Vietnam: The excessive cost of WTO admission
International Herald Tribune
Friday, December 17, 2004
HANOI The World Trade Organization is not yet global. Twenty-five countries are currently lining up to join, some of them among the world's poorest. First, however, they are being put through a negotiating grind that makes a mockery of the WTO's commitments to development.
To join, not only must a country comply with all WTO rules, but individual existing members are allowed to ask for further concessions, known as "WTO-plus," from applicants in return for support for their application. Without the support of key WTO members, a country cannot join.
The result is a form of political tag wrestling in which the world's mightiest economies take it in turns to climb into the ring and squeeze yet more concessions, with scant regard to an applicant's development needs. Conditions often include a rapid opening-up to international investors in services and manufacturing, and the dropping of import barriers.
Vietnam is nearing the end game of a painful 10 years of entry talks. Nearly a third of its 80 million people live on less than $1 a day, but that's changing fast. The World Bank describes it as "one of the greatest success stories in economic development." The roots of the boom lie in surging exports of everything from prawns to sneakers, combined with a cautious approach to import liberalization and foreign investment, quite out of step with the "shock therapy" usually advocated by the World Bank and the International Monetary Fund.
The danger is that the WTO accession process may force Vietnam to open up its economy further and faster than is desirable, undercutting domestic producers and endangering its broader national development strategy.
Agriculture is of particular importance to Vietnam's poorest people, yet the country has already been forced to offer far greater liberalization in farm products than its WTO neighbors, Even so, it is still under pressure from
Australia to further open up its sugar market and from the United States to let subsidized American corn pour into the country. Both crops are grown by millions of Vietnam's poorest farmers and an influx of cheap produce could drive them further into poverty.
Some significant damage has already been done. The bilateral trade agreement between the United States and Vietnam, ratified in 2001, is heavily "WTO-plus." Vietnam made extensive commitments on a swath of policies, including export-import rules, market access for U.S. products and services, and changes
in its intellectual property and investment regimes.
Under most-favored-nation principles, a cornerstone of the WTO, concessions granted to one country must be made available to all WTO members. This means that the terms of Vietnam's U.S. trade pact could become the starting point for its talks with other WTO members. While the terms of the pact cannot be undone without complex renegotiation, Vietnam should not be required to "multilateralize" WTO-plus concessions in its accession deal.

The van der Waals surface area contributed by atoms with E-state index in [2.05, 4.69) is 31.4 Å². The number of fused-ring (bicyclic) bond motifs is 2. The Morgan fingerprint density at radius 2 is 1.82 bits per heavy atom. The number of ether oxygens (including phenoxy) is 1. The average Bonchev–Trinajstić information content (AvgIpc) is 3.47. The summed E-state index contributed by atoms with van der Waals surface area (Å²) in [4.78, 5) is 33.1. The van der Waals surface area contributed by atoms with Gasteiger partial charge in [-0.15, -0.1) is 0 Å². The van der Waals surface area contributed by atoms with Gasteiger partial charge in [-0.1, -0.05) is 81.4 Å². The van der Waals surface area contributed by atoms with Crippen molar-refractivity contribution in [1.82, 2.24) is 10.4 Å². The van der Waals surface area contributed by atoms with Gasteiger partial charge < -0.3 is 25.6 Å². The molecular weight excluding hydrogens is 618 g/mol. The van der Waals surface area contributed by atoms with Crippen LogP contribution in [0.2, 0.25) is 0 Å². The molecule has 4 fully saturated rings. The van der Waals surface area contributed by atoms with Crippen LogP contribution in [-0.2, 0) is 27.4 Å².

So why join the WTO? Rules are better than no rules, and the organization provides some safeguards against the exercise of trade sanctions. The United States is already using such sanctions to keep out Vietnamese prawns and catfish, and Vietnam particularly fears that without the protection of WTO rules, America and other countries will keep out its booming shoe and clothing exports. Reformers in the country also hope that a good WTO deal will help keep up the pace of domestic reform.
But a good deal looks a long way off, and if compromise is too painful, it could slow down Vietnam's progress and undermine support for further reform.
If the WTO is to live up to the promises of the current "development round" of global trade negotiations, it needs to overhaul the whole accession process for poor countries like Vietnam, Ethiopia and Sudan. Instead of being squeezed into excessive WTO-plus concessions, new entrants should be eased into the organization's current rules, with implementation timetables and extra flexibility that reflect their development needs.
Vietnam Trade Min Targets $5B Apparel Exports In '05
Dec 16, 2004
HANOI (Dow Jones)--Vietnam's Trade Ministry targets apparel exports to rise 18% to $5 billion in 2005, its deputy minister Le Danh Vinh said Thursday.
The U.S. will account for more than $2.5 billion of Vietnam's apparel exports next year, Vinh said in a posting on the ministry's Web site.
So far in 2004, apparel exports to the U.S. totaled around $2.25 billion, up 20% on year, he said.
The U.S. is now the largest buyer of Vietnamese-made apparel, Vinh said.
The European Union is the second-biggest, buying nearly $700 million in 2004, a 39% rise on year, he added.
The minister estimated that sales to quota-control markets would account for 70% of Vietnam's total apparel exports this year.
Vietnam Airlines to fly direct to US next year
HANOI, Dec. 16 (Xinhuanet) -- Vietnam Airlines, the country's national flag carrier, has announced that it will open a direct route to the United States late next year.
"We would like to launch the direct route in conjunction with Vietnam's entry into the World Trade Organization, expected by the end of 2005," Vietnam News Agency on Thursday quoted carrier spokesman Nguyen Chan as saying.
To prepare for the future route, the carrier has already signeda code-share contract with American Airlines, and may ink a similar deal with United Airlines, he said, adding that it has recently signed contracts for an
additional ten Airbus A321s and four Boeing 777-200ERs.
United Airlines became the first US carrier to offer Vietnam direct services since 1975, with the inauguration of its first flight from San Francisco to Ho Chi Minh City on December 10.
Under the Air Services Agreement approved by Vietnam in December 2003, two US and two Vietnamese passenger airlines can fly between the two countries for the first two years.